The Belgrade Jazz Festival is the only event of its kind from Serbia to have been invited to become a member of the Europe Jazz Network. It is regularly attended by foreign guests, and not only as audience members, but rather also around 50 prominent journalists, promoters and managers… What is it that makes the BJF so interesting in international circles?
That was wonderfully described by renowned American critic Thomas Conrad: “Belgrade’s bookings reflect an awareness of the players now operating on the leading edge of the jazz art form, famous or not, from the United States and elsewhere. Unlike so many jazz festivals these days, Belgrade does not offer any rock or pop (…) Every act in the programme has a reason to be there.”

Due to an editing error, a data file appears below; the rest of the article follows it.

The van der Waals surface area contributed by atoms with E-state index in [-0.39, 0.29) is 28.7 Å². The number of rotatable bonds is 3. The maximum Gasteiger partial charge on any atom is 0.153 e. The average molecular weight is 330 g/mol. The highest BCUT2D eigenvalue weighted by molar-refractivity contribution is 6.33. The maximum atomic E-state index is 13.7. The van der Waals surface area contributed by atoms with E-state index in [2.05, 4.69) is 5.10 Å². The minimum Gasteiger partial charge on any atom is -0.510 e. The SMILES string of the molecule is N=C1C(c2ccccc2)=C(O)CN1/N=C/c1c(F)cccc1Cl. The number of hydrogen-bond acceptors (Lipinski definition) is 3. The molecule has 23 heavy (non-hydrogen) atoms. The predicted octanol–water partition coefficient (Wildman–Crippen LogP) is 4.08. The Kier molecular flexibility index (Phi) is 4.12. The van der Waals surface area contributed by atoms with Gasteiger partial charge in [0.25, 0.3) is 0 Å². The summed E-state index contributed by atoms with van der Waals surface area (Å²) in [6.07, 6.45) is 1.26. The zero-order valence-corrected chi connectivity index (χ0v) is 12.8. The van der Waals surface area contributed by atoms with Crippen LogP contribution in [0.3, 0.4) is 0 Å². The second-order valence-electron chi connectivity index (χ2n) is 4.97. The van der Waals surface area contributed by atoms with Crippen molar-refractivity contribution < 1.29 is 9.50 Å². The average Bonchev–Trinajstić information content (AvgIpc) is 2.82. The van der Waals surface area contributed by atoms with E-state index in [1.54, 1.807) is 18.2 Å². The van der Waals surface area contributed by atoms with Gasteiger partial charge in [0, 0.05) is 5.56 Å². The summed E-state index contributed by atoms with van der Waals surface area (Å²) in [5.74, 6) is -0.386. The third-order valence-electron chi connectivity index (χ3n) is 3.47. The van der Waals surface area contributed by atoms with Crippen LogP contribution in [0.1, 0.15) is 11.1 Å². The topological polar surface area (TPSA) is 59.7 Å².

Another reason is the atmosphere. While visitor numbers are falling at many festivals and audiences aren’t getting any younger, in Belgrade the halls are always over 80% full and the majority of audience members are in their early thirties. With a hunger for good music that’s in short supply throughout the year, they explode with emotion at the festival.
Apart from that, the people are agreeable and communicative, always ready to share their opinions on music with foreign guests during breaks, or to chat about other topics. And it is also interesting that – “around the festival” – the food, as we know, is exceptional, and the prices are affordable, providing gastronomic enjoyment during the afternoons.
The Belgrade Youth Centre, Dom Omladine Beograd, as the executive producer of the event, fosters good cooperation with numerous foreign cultural centres and embassies. To what extent does this contribute to your continuous presenting of performers from important individual jazz scenes?